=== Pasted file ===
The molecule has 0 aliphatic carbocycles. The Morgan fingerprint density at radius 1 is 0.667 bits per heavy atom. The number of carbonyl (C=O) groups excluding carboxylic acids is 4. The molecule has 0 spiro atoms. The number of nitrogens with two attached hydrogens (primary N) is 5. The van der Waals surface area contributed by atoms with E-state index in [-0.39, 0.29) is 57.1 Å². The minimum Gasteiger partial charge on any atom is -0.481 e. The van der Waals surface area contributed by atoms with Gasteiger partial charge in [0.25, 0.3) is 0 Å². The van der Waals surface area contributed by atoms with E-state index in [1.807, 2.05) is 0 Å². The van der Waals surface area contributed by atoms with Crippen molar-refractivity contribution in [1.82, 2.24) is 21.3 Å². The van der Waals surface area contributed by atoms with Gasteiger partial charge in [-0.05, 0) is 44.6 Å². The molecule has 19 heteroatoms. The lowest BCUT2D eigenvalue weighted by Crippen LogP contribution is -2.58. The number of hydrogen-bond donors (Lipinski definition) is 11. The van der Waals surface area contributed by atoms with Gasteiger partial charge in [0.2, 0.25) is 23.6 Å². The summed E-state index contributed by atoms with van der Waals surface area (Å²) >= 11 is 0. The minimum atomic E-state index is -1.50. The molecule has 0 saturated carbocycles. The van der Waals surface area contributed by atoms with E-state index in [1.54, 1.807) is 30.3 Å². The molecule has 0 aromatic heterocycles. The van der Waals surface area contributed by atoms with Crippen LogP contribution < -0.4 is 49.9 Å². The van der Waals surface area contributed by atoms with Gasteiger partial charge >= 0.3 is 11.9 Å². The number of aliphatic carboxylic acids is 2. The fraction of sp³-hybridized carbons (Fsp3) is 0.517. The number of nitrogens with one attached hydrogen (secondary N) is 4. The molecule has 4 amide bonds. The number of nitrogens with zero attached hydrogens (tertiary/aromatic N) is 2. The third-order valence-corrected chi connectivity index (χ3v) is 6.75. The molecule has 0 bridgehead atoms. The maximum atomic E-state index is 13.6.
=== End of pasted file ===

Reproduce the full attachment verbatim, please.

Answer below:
The molecule has 0 aliphatic carbocycles. The Morgan fingerprint density at radius 1 is 0.667 bits per heavy atom. The number of carbonyl (C=O) groups excluding carboxylic acids is 4. The molecule has 0 spiro atoms. The number of nitrogens with two attached hydrogens (primary N) is 5. The van der Waals surface area contributed by atoms with E-state index in [-0.39, 0.29) is 57.1 Å². The minimum Gasteiger partial charge on any atom is -0.481 e. The van der Waals surface area contributed by atoms with Gasteiger partial charge in [0.25, 0.3) is 0 Å². The van der Waals surface area contributed by atoms with E-state index in [1.807, 2.05) is 0 Å². The van der Waals surface area contributed by atoms with Crippen molar-refractivity contribution in [1.82, 2.24) is 21.3 Å². The van der Waals surface area contributed by atoms with Gasteiger partial charge in [-0.05, 0) is 44.6 Å². The molecule has 19 heteroatoms. The lowest BCUT2D eigenvalue weighted by Crippen LogP contribution is -2.58. The number of hydrogen-bond donors (Lipinski definition) is 11. The van der Waals surface area contributed by atoms with Gasteiger partial charge in [0.2, 0.25) is 23.6 Å². The summed E-state index contributed by atoms with van der Waals surface area (Å²) >= 11 is 0. The minimum atomic E-state index is -1.50. The molecule has 0 saturated carbocycles. The van der Waals surface area contributed by atoms with E-state index in [1.54, 1.807) is 30.3 Å². The molecule has 0 aromatic heterocycles. The van der Waals surface area contributed by atoms with Crippen LogP contribution < -0.4 is 49.9 Å². The van der Waals surface area contributed by atoms with Gasteiger partial charge >= 0.3 is 11.9 Å². The number of aliphatic carboxylic acids is 2. The fraction of sp³-hybridized carbons (Fsp3) is 0.517. The number of nitrogens with one attached hydrogen (secondary N) is 4. The molecule has 4 amide bonds. The number of nitrogens with zero attached hydrogens (tertiary/aromatic N) is 2. The third-order valence-corrected chi connectivity index (χ3v) is 6.75. The molecule has 0 bridgehead atoms. The maximum atomic E-state index is 13.6.